Hero search teams find terrified survivors of Hamas massacre ALIVE – five days after festival bloodbath

Hero search teams find terrified survivors of Hamas massacre ALIVE – five days after festival bloodbath

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SEARCH teams are still finding terrified survivors of Saturday’s Hamas massacre alive – five days after the bloodbath.

Those found included traumatised festival-goers attacked by terrorists aboard paragliders as more than 2,000 Hamas terrorists unleashed the horror attack.


An Israeli volunteer walks past covered bodies at kibbutz Beeri near the border with Gaza, attacked by Hamas militants[/caption]


Israeli soldiers continue to search for ID and belongings among the cars and tents at the Supernova Music Festival site where hundreds were killed[/caption]

A large family group of 30 survivors were found in hiding in the kibbutz of Ein Hashlosha, only two miles from the Gaza border

Entire families were killed during the attack on Kfar Aza, another settlement near the Gaza border[/caption]

The Sun’s Nick Parker talks to Israeli police who are trying to rescue and reunite missing citizens with their families

Police said yesterday that some have been hiding out for days and nights in open desert, too scared to approach anyone.

A large family group of 30 survivors were found in hiding on Monday night in the kibbutz of Ein Hashlosha, only two miles from the Gaza border.

The group, consisting of 16 Israelis and 14 Thai nationals, found themselves cut off after phone contact died and were terrified of leaving their fortified panic rooms.

Police and Israeli Defence Force units continued to scour the area – which was still infested with pockets of Hamas fighters last night.

The Islamist group’s fighters killed more than 280 festival goers at the Nova peace festival music event alone, among 1,500 others already dead.

But the astonishing discovery of survivors presumed to have died in the carnage raised hopes that more may still be alive.

Police spokesman Master Sergeant Dean Elsdunne said: “We are still finding survivors in the desert hiding under bushes and scrub too terrified to show themselves.

“They don’t know if people approaching them on Israeli army or Hamas and have been hiding in open desert.

“Others may still be in safe rooms or buildings without phone contact who don’t know it’s safe to come out and we are doing everything humanly possible to find them.

Thousands of relatives flocked to a Family Support Centre close to Tel Aviv’s Ben Gurion Airport yesterday to meet police teams leading the hunt.

Sophisticated new technology is being used to match relatives’ DNA to be quickly compared to the DNA of dead and wounded in hospitals and morgues.

And a database built since Saturday’s attacks is now allowing searches to focus on areas where attack victims may still be alive and in hiding.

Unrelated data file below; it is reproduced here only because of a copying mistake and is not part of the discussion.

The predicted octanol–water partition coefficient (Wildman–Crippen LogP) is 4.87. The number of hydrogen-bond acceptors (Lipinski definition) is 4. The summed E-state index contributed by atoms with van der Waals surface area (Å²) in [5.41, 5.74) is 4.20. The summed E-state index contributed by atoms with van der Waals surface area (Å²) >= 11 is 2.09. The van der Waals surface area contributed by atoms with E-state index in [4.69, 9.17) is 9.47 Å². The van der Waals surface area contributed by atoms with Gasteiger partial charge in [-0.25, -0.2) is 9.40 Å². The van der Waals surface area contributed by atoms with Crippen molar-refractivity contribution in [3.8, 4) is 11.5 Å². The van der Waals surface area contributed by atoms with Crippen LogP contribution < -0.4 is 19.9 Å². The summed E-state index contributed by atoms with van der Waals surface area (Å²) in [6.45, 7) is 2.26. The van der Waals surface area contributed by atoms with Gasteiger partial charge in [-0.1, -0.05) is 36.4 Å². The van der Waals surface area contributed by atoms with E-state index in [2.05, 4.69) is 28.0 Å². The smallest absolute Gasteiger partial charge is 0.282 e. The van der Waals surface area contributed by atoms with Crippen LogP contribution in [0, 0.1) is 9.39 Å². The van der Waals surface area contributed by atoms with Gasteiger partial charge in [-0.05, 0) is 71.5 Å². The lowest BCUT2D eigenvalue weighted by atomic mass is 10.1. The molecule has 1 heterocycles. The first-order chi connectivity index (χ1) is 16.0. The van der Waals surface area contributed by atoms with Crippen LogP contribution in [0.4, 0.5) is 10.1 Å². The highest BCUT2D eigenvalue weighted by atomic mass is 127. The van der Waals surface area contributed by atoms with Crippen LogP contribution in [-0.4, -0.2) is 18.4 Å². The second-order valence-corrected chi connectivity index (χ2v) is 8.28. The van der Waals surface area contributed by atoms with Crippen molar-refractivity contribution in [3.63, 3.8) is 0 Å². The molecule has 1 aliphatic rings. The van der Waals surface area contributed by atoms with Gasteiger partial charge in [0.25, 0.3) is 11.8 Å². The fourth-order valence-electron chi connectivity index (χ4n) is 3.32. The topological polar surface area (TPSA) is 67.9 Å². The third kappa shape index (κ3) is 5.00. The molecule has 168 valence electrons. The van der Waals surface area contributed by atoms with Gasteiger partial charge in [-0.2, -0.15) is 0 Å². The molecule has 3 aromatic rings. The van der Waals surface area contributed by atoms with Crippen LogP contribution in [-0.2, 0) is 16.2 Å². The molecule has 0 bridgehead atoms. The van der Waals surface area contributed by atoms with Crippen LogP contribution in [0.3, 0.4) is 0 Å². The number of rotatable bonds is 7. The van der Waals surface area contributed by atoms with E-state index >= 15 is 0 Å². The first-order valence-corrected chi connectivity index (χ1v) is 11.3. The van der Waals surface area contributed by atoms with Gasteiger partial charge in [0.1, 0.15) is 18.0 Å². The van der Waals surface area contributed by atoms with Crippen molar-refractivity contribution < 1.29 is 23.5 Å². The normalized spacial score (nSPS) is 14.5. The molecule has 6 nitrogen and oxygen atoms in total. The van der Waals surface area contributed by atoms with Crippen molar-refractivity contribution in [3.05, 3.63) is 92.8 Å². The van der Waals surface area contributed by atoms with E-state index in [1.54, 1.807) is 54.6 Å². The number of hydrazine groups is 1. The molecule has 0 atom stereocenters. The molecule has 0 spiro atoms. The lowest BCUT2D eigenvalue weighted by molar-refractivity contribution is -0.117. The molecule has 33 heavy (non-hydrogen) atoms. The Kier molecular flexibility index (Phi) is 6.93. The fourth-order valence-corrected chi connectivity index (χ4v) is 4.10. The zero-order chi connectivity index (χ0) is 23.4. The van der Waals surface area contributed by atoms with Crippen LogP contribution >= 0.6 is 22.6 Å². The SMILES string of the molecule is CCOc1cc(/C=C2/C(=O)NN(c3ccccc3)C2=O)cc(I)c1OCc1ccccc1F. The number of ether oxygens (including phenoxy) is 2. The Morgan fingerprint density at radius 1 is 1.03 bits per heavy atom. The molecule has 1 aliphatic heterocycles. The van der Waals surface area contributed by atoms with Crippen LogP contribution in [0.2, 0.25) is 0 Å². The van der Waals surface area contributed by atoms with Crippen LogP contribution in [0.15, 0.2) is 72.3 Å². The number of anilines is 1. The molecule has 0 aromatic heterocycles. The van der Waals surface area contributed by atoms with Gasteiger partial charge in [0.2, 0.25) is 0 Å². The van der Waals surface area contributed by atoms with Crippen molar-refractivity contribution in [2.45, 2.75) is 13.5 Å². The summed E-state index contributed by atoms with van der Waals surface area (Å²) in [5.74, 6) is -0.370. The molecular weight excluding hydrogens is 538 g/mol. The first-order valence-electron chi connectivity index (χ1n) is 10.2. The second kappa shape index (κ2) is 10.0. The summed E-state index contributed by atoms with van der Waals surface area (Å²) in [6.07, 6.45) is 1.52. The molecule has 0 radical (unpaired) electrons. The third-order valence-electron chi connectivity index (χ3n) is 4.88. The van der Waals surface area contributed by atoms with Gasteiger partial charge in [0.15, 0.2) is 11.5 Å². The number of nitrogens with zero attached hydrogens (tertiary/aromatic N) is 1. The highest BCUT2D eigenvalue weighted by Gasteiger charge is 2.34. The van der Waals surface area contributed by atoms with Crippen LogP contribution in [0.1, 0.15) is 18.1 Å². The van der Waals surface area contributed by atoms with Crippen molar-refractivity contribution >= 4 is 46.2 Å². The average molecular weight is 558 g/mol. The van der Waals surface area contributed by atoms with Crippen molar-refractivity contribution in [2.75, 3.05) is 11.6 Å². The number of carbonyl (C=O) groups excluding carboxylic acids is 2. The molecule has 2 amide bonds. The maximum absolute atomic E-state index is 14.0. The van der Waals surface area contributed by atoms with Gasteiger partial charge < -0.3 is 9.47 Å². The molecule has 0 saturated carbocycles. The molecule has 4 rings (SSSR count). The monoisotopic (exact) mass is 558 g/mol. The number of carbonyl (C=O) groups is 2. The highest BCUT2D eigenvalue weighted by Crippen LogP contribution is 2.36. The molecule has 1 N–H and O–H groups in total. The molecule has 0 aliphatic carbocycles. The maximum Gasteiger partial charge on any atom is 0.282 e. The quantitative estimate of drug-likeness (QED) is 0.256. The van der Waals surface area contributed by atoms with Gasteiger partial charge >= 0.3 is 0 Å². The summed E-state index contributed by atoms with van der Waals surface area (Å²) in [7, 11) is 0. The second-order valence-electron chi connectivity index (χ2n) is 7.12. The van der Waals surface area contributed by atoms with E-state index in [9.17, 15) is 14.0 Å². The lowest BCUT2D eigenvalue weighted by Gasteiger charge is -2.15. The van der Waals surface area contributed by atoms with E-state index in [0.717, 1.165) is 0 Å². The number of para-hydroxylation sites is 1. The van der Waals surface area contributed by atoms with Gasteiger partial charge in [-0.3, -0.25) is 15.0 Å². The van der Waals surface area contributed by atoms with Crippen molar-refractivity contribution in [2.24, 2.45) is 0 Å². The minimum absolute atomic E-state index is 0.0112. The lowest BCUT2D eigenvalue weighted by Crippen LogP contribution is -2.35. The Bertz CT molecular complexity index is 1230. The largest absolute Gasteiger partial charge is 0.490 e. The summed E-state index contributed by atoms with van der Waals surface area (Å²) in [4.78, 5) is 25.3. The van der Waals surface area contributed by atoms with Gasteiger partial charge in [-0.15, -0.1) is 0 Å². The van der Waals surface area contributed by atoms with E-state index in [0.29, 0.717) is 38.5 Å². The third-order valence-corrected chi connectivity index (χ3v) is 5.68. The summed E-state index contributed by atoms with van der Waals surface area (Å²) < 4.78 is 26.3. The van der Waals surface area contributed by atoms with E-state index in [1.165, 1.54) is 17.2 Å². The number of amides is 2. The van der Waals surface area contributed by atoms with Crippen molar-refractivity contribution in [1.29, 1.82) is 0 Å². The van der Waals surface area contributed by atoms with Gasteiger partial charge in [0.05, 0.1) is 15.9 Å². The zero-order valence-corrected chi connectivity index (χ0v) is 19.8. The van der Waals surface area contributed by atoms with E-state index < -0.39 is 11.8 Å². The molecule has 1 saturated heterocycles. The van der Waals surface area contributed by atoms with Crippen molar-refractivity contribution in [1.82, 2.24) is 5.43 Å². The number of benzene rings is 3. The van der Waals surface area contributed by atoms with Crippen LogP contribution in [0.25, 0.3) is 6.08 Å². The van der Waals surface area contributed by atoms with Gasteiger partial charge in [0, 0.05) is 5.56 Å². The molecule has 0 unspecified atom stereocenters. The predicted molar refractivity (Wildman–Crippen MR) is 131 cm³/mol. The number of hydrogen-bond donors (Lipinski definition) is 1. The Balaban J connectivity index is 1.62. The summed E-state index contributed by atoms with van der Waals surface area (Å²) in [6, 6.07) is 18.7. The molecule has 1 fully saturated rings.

Master Sergeant Elsdunne continued: “Families who come here are providing DNA samples for us to check against the wounded and those who have been sadly killed and this enabling us to focus on people who may still be alive – and where they might be.

“These are very dark times but finding 30 people alive and relatively unscathed on Monday night and more as recently as yesterday give us a little light of hope.

“Every person we are meeting now is a victim a the worst inhumanity imaginable so we are also providing emotional and psychological support.

“It is hard for many of them to comprehend how anyone could have done such terrible things to them and their loved ones.”

Police Chief Superintendent Tzahi Ben Hamo said he is still scarred by the ordeal of having to recover mutilated bodies from massacre sites.

He said: “This was an atrocity ten times worse than 9/11 – even more than that – and things were done to victims that are unspeakable.

“Men women and children fell victim to the most extreme acts and we are now doing all we can to comfort and help their loved ones.

“And if anyone is still alive out there we will do everything possible to reach them as quickly as we can.”

Hamo added: “We are using all the technology at our disposal, DNA and other methods to find a person and identify them.”

Hamo said they could also discover if those missing are alive and need to be rescued.

He said it’s very likely that there are more people out there alive and in hiding after the horror attacks.

Hamo said: “We can even discover if they are alive and need to be rescued. We are having to do this sensitively as you cannot possibly imagine some of the sights these victims have suffered.

“They saw horrors, acts against humanity and they need psychological help to get through this traumatic experience.

“If anyone is still out there and needs rescuing we will get to them. We will win this.”


Homes were left in ruins in several kibbutz villages destroyed by Hamas terrorists during their brutal attacks[/caption]


The body bags of over 20 dead Hamas militants who were killed as Israel took back Be’eri Kibbutz[/caption]


Soldiers carry the casket of an Israeli soldier who was killed in combat at Kibbutz Beeri during an attack by Hamas militants[/caption]

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